ANNAPOLIS — Lawmakers are looking for more ways to cure the crisis in nursing since passing two laws advocated by the Maryland Commission on the Crisis in Nursing in 2000.
Delegate Veronica Turner, D-Prince George’s, said she will introduce legislation next week limiting the number of hospital patients each nurse may care for simultaneously. Turner, a member of the House Health and Government Operations Committee, said she believes reducing the ratio would improve patient care and improve workplace conditions for hospital nurses.
“Staffing is horrible,” Turner said. “Changes need to be made.”
Turner’s bill would be similar to a California law passed in 2003 capping a nurse at a hospital ward’s patient load at six. It’s since been lowered to five.
Nurses have embraced the law.
Mary Emma Middleton, an oncology nurse practitioner at Calvert Memorial Hospital in Prince Frederick, recalled working at a Washington, D.C., hospital earlier in her career monitoring seven patients at once.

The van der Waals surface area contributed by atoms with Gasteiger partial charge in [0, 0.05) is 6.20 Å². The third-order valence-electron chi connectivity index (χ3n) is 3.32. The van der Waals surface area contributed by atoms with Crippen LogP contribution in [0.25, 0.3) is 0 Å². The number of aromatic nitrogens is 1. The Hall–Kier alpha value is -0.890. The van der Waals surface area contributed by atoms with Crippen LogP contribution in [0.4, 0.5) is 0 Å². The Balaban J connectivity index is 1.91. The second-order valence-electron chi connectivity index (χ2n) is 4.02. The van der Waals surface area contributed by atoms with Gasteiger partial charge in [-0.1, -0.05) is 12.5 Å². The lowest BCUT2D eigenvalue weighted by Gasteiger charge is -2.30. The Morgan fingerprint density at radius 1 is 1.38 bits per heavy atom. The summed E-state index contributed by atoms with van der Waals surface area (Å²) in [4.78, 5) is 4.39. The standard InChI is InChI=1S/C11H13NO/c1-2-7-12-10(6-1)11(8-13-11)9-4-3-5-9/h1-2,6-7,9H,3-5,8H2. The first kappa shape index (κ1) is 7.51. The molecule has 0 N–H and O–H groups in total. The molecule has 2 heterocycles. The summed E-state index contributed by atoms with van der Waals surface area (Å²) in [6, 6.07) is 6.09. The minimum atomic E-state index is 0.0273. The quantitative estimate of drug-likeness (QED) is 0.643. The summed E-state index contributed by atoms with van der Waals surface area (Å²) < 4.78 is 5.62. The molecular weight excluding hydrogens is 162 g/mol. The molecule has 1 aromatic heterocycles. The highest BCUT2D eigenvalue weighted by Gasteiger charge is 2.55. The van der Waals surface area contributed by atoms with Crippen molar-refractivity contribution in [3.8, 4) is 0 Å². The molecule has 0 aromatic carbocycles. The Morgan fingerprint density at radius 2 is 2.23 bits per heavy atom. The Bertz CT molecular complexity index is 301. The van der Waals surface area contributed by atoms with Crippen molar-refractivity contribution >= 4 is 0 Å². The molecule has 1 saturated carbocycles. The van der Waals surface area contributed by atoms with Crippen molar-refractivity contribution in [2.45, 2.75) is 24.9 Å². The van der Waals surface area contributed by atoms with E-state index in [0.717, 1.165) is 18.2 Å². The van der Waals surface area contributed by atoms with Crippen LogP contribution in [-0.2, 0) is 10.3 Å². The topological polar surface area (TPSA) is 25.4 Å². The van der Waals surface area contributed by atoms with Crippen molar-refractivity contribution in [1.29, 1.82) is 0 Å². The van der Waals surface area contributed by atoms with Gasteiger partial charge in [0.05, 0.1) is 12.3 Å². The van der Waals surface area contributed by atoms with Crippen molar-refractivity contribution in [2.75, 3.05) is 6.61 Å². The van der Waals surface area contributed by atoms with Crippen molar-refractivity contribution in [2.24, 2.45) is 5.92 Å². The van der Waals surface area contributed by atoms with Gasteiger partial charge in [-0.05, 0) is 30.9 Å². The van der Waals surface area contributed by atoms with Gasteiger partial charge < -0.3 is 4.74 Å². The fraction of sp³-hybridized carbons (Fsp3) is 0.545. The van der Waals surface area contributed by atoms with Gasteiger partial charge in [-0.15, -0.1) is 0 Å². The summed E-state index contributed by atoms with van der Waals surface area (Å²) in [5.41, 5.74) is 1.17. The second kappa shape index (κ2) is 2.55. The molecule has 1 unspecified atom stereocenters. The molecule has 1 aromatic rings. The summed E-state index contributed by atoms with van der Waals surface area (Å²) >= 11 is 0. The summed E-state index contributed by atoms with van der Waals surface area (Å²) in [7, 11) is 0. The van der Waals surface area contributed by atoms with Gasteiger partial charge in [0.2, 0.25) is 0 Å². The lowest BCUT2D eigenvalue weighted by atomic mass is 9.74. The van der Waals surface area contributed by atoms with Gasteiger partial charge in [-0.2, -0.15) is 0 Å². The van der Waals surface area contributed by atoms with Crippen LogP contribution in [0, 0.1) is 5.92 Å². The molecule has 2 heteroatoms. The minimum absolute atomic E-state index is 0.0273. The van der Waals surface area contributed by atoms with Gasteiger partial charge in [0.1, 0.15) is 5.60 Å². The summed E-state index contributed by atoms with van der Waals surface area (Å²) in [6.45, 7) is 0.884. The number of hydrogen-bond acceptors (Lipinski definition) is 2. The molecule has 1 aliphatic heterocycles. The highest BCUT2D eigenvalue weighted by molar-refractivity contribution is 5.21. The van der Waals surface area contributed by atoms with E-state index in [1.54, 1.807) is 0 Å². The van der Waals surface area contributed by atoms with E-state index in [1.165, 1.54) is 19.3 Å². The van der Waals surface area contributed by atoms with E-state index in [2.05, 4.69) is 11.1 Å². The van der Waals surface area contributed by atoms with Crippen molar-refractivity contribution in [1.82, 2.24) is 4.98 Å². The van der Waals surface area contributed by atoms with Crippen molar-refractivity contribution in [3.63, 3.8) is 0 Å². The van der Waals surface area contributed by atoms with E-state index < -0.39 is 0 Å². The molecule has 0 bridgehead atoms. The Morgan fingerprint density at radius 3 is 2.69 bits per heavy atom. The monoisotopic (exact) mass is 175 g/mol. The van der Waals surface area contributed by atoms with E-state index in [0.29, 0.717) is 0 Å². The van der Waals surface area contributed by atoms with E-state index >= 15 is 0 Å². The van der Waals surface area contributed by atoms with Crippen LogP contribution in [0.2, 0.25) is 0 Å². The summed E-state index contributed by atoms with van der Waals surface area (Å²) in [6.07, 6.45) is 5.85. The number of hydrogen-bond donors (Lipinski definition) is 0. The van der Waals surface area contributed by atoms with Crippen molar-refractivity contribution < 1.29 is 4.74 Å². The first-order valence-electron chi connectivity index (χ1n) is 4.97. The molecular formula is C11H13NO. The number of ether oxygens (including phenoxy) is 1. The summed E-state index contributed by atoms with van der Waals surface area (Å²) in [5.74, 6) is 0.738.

“The potential for error was great,” she said. “It was a balancing act because there was so much that had to be done and so little time to get it done.”
Middleton, who has worked in nursing since 1965, said similar situations drive nurses out of hospitals or out of the field altogether.
“Why do you think,” she added, “so many nurses are going back for advanced degrees?”
Critics of the staff ratio limit say it’s expensive for hospitals and widens the shortage by forcing them to hire more nurses. That’s true in the short-term, Middleton said, but eventually the limit will keep more nurses active. Short term, hospitals could employ qualified assistants to do much of the work nurses now do, she said.
Turner, who has worked in hospitals for 27 years, said her bill would increase nurse retention, improve working conditions and enhance recruiting and training.
Other new legislation designed to help nurses may be based on past laws. Delegate Adrienne Mandel, D-Montgomery, said the House health committee may re-examine a 2002 law forbidding employers from disciplining health care workers who blow the whistle on unlawful practices.
During testimony to the committee on Thursday, Donna Dorsey, executive director of the Maryland Board of Nursing, noted there have been no reports of nurse workplace complaints.
This, Mandel said, is likely because of a clause in the law that mandates they notify supervisors of the problem before blowing the whistle.
They don’t do so, Mandel said, because “it is assumed employees still fear the loss of employment.”
Lawmakers also could re-examine a 2002 Senate law prohibiting supervisors from making nurses work unscheduled overtime.